A. M. Rappe, K. M. Rabe, E. Kaxiras and J. D. Joannopoulos, Phys. Rev. B, 1990, 41, (2), 1227 LINK
  52. 52.
    D. Asthagiri, L. R. Pratt and J. D. Kress, Phys. Rev. E, 2003, 68, (4), 041505 LINK
  53. 53.
    T. Todorova, A. P. Seitsonen, J. Hutter, I.-F. W. Kuo and C. J. Mundy, J. Phys. Chem. B, 2006, 110, (8), 3685 LINK
  54. 54.
    K. Schwarz and R. Sundararaman, Surf. Sci. Rep., 2020, 75, (2), 100492 LINK
  55. 55.
    S. Nishihara and M. Otani, Phys. Rev. B, 2017, 96, (11), 115429 LINK
  56. 56.
    V. M. Fernandez-Alvarez and M. H. Eikerling, ACS Appl. Mater. Interfaces, 2019, 11, (46), 43774 LINK
  57. 57.
    S. E. Weitzner, S. A. Akhade, J. B. Varley, B. C. Wood, M. Otani, S. E. Baker and E. B. Duoss, J. Phys. Chem. Lett., 2020, 11, (10), 4113 LINK
  58. 58.
    S. Hagiwara, S. Nishihara, F. Kuroda and M. Otani, Phys. Rev. Mater., 2022, 6, (9), 093802 LINK
  59. 59.
    S. Xu and E. A. Carter, Chem. Rev., 2019, 119, (11), 6631 LINK
  60. 60.
    T. K. Todorova, M. W. Schreiber and M. Fontecave, ACS Catal., 2020, 10, (3), 1754 LINK
  61. 61.
    H. Macpherson, T. Hodges, M. H. Chuma, C. Sherwin, U. Podbevšek, K. Rigg, V. Celorrio, A. Russell and E. C. Corbos, Johnson Matthey Technol. Rev., 2023, 67, (1), 110 LINK

Authors Contributions

Harry Macpherson wrote the ‘Catalyst Layer’ section and created the layout of the review; Toby Hodges wrote the ‘Catalysts’ section; Moyahabo H. Chuma wrote the ‘Modelling’ section; Connor Sherwin wrote the ‘In Situ Characterisation’ section; Urša Podbevšek wrote the ‘Gas Diffusion Layer’ section; Katie Rigg, Veronica Celorrio and Andrea Russell contributed to the ‘In Situ Characterisation’ section; Elena C. Corbos proofread the manuscript and gave overall advice.


We acknowledge European Commission Horizon 2020 research and innovation program for funding Renewable Electricity-based, Cyclic and Economic Production of Fuel (EcoFuel) project under grant agreement 101006701 and Heterogenous Photo(electro)catalysis in Flow using Concentrated Light: modular integrated designs for the production of useful chemicals (FlowPhotoChem) under grant agreement No 862453. The material presented and views expressed here are the responsibility of the authors only. The EU Commission takes no responsibility for any use made of the information set out.

Connor Sherwin would like to acknowledge Chris Zalitis (Johnson Matthey, UK) for his support and guidance, and fruitful discussions.

The Authors

Harry Macpherson completed his Master’s in the Carbon Nanomaterials group at the University of Oxford, UK, before developing technology in noble metal alloy processing, lithium-ion battery recycling and CO2 electrolysis at Johnson Matthey, UK. He is now researching novel approaches to the direct air capture of CO2 with Deep Science Ventures, UK.

Toby Hodges graduated from the University of York, UK, in 2019 with an MChem in Chemistry, having completed a research project in photochemical CO2 reduction at the Tokyo Institute of Technology, Japan. His current work as a research scientist at Johnson Matthey focuses on catalyst synthesis for CO2 electrochemical reduction and electrolyser technologies.

Moyahabo H. Chuma is a research scientist in core capabilities group at Johnson Matthey. Her expertise is in the computational simulation of materials. By making use of modelling techniques, she develops atomic-scale models to investigate physical properties and study chemical reactions. She is interested in heterogeneous catalysis, materials and surface science.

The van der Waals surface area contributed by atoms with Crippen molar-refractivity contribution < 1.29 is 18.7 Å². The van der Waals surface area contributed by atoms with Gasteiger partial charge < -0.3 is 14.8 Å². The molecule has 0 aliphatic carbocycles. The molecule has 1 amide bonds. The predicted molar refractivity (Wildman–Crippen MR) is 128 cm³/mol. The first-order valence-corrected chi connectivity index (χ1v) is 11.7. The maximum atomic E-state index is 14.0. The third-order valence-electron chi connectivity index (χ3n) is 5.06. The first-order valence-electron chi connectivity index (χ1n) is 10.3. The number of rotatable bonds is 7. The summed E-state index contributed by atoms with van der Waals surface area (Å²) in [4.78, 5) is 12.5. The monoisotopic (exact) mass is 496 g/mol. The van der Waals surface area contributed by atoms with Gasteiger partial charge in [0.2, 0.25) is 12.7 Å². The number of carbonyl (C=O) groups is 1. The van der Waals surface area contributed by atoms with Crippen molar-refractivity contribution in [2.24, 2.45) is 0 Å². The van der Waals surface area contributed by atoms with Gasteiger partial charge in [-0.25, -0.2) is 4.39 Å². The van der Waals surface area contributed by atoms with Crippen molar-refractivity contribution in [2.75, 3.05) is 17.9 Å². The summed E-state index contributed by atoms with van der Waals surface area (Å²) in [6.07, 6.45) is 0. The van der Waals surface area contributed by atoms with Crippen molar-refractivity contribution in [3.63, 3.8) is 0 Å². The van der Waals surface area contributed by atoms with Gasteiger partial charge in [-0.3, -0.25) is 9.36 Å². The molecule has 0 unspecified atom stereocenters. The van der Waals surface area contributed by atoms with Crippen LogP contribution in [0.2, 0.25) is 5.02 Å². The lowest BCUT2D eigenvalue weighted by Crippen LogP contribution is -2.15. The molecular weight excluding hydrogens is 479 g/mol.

Connor Sherwin is a PhD student in Professor Andrea Russell’s group at the University of Southampton, UK. He is currently researching the operando X-ray characterisation of gas evolving and consuming electrocatalysts in an industrial collaboration from Johnson Matthey and Diamond Light Source, UK.

Urša Podbevšek is an electrochemist working on development of low-temperature CO2 reduction systems. She obtained her PhD in Chemical Sciences from University of Ljubljana, Slovenia, focusing on the development of carbon-based electrocatalysts. Her interests include high temperature CO2 electrolysis, advanced coupled electrochemical techniques and catalyst stability studies.

Katie Rigg graduated from the University of Leeds, UK, in 2018 with a MNatSci in Maths and Chemistry. She is currently working as a researcher at Johnson Matthey specialising in catalyst coated membrane testing for proton exchange membrane water electrolysis, and has also contributed to research in oxygen evolution reaction and CO2RR catalysis.

Veronica Celorrio is a Beamline Scientist on B18, the core X-ray absorption spectroscopy beamline at Diamond Light Source. Her research interests are the characterisation and understanding of materials with application in electrochemical sciences. She is highly enthusiastic about the opportunities that this research field provides, especially at the interface between materials chemistry and X-ray techniques.

Andrea E. Russell is Professor of Physical Electrochemistry in the School of Chemistry at the University of Southampton. Her research focuses on the discovery and characterisation of electrocatalysts for sustainable energy and chemical production, with emphasis on the use of spectroscopic tools to characterise the catalysts under operando conditions. She has collaborated with Johnson Matthey for over 25 years and was a Royal Society Industry Fellow from 2004–2006 at Johnson Matthey.

Elena C. Corbos is leading the Electrochemical transformations team at Johnson Matthey. She joined Johnson Matthey in 2010 as a Marie Curie fellow, and has since held several research positions. Her research interests are in materials synthesis with application in sustainable chemicals and fuels production and the development of sustainable technologies to achieve net zero emissions.

Related articles

Development of New Mixed-Metal Ruthenium and Iridium Oxides as Electrocatalysts for Oxygen Evolution: Part II

14th Ulm Electrochemical Talks

Find an article